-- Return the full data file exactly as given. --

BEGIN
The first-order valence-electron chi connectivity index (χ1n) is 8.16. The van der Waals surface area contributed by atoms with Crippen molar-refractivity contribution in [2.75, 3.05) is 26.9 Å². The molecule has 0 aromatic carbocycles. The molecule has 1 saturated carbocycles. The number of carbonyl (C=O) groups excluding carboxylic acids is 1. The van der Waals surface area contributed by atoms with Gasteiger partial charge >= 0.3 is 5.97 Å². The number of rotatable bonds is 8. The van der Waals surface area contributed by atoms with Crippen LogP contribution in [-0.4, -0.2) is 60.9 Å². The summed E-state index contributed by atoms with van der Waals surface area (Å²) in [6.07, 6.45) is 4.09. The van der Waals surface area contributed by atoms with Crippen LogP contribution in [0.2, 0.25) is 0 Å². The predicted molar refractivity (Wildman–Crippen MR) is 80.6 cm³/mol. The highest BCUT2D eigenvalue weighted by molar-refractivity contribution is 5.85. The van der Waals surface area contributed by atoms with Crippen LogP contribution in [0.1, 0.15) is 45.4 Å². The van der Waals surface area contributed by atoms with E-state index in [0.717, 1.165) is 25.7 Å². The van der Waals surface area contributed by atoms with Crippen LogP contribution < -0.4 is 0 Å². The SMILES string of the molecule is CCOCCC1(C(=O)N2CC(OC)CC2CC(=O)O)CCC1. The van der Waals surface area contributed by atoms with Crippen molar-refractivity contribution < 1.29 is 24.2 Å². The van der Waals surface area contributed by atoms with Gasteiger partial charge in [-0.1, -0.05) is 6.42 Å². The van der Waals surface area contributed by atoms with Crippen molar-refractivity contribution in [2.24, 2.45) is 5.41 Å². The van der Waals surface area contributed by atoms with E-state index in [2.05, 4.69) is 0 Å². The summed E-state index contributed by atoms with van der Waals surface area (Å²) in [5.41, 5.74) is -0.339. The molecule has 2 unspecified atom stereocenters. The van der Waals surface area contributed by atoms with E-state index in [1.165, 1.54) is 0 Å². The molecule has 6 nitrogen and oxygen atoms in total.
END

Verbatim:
The first-order valence-electron chi connectivity index (χ1n) is 8.16. The van der Waals surface area contributed by atoms with Crippen molar-refractivity contribution in [2.75, 3.05) is 26.9 Å². The molecule has 0 aromatic carbocycles. The molecule has 1 saturated carbocycles. The number of carbonyl (C=O) groups excluding carboxylic acids is 1. The van der Waals surface area contributed by atoms with Gasteiger partial charge >= 0.3 is 5.97 Å². The number of rotatable bonds is 8. The van der Waals surface area contributed by atoms with Crippen LogP contribution in [-0.4, -0.2) is 60.9 Å². The summed E-state index contributed by atoms with van der Waals surface area (Å²) in [6.07, 6.45) is 4.09. The van der Waals surface area contributed by atoms with Crippen LogP contribution in [0.2, 0.25) is 0 Å². The predicted molar refractivity (Wildman–Crippen MR) is 80.6 cm³/mol. The highest BCUT2D eigenvalue weighted by molar-refractivity contribution is 5.85. The van der Waals surface area contributed by atoms with Crippen LogP contribution in [0.1, 0.15) is 45.4 Å². The van der Waals surface area contributed by atoms with E-state index in [0.717, 1.165) is 25.7 Å². The van der Waals surface area contributed by atoms with Crippen LogP contribution < -0.4 is 0 Å². The SMILES string of the molecule is CCOCCC1(C(=O)N2CC(OC)CC2CC(=O)O)CCC1. The van der Waals surface area contributed by atoms with Crippen molar-refractivity contribution < 1.29 is 24.2 Å². The van der Waals surface area contributed by atoms with Gasteiger partial charge in [-0.1, -0.05) is 6.42 Å². The van der Waals surface area contributed by atoms with Crippen molar-refractivity contribution in [2.24, 2.45) is 5.41 Å². The van der Waals surface area contributed by atoms with E-state index in [2.05, 4.69) is 0 Å². The summed E-state index contributed by atoms with van der Waals surface area (Å²) in [5.41, 5.74) is -0.339. The molecule has 2 unspecified atom stereocenters. The van der Waals surface area contributed by atoms with E-state index in [1.165, 1.54) is 0 Å². The molecule has 6 nitrogen and oxygen atoms in total.